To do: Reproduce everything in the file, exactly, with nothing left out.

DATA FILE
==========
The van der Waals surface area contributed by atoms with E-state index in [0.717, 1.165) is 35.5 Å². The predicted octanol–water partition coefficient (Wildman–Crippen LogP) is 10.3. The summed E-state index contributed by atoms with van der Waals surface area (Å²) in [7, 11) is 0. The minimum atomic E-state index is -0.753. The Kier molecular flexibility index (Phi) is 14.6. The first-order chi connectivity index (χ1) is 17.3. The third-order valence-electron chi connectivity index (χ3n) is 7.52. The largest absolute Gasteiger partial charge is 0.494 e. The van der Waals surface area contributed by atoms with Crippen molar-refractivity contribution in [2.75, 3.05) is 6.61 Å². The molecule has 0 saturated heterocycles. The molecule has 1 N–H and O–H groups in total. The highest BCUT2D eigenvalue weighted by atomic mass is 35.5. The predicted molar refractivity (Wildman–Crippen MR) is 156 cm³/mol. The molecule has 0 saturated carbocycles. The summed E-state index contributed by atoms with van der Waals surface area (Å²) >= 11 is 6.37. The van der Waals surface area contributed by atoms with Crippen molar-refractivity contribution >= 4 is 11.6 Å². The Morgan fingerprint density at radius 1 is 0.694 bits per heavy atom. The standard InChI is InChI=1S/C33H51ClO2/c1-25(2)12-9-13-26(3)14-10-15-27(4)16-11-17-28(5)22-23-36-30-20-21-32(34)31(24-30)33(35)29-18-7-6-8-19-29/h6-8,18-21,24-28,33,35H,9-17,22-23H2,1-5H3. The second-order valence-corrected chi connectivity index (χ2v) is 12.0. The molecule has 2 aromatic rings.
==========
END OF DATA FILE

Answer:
The van der Waals surface area contributed by atoms with E-state index in [0.717, 1.165) is 35.5 Å². The predicted octanol–water partition coefficient (Wildman–Crippen LogP) is 10.3. The summed E-state index contributed by atoms with van der Waals surface area (Å²) in [7, 11) is 0. The minimum atomic E-state index is -0.753. The Kier molecular flexibility index (Phi) is 14.6. The first-order chi connectivity index (χ1) is 17.3. The third-order valence-electron chi connectivity index (χ3n) is 7.52. The largest absolute Gasteiger partial charge is 0.494 e. The van der Waals surface area contributed by atoms with Crippen molar-refractivity contribution in [2.75, 3.05) is 6.61 Å². The molecule has 0 saturated heterocycles. The molecule has 1 N–H and O–H groups in total. The highest BCUT2D eigenvalue weighted by atomic mass is 35.5. The predicted molar refractivity (Wildman–Crippen MR) is 156 cm³/mol. The molecule has 0 saturated carbocycles. The summed E-state index contributed by atoms with van der Waals surface area (Å²) >= 11 is 6.37. The van der Waals surface area contributed by atoms with Crippen molar-refractivity contribution >= 4 is 11.6 Å². The Morgan fingerprint density at radius 1 is 0.694 bits per heavy atom. The standard InChI is InChI=1S/C33H51ClO2/c1-25(2)12-9-13-26(3)14-10-15-27(4)16-11-17-28(5)22-23-36-30-20-21-32(34)31(24-30)33(35)29-18-7-6-8-19-29/h6-8,18-21,24-28,33,35H,9-17,22-23H2,1-5H3. The second-order valence-corrected chi connectivity index (χ2v) is 12.0. The molecule has 2 aromatic rings.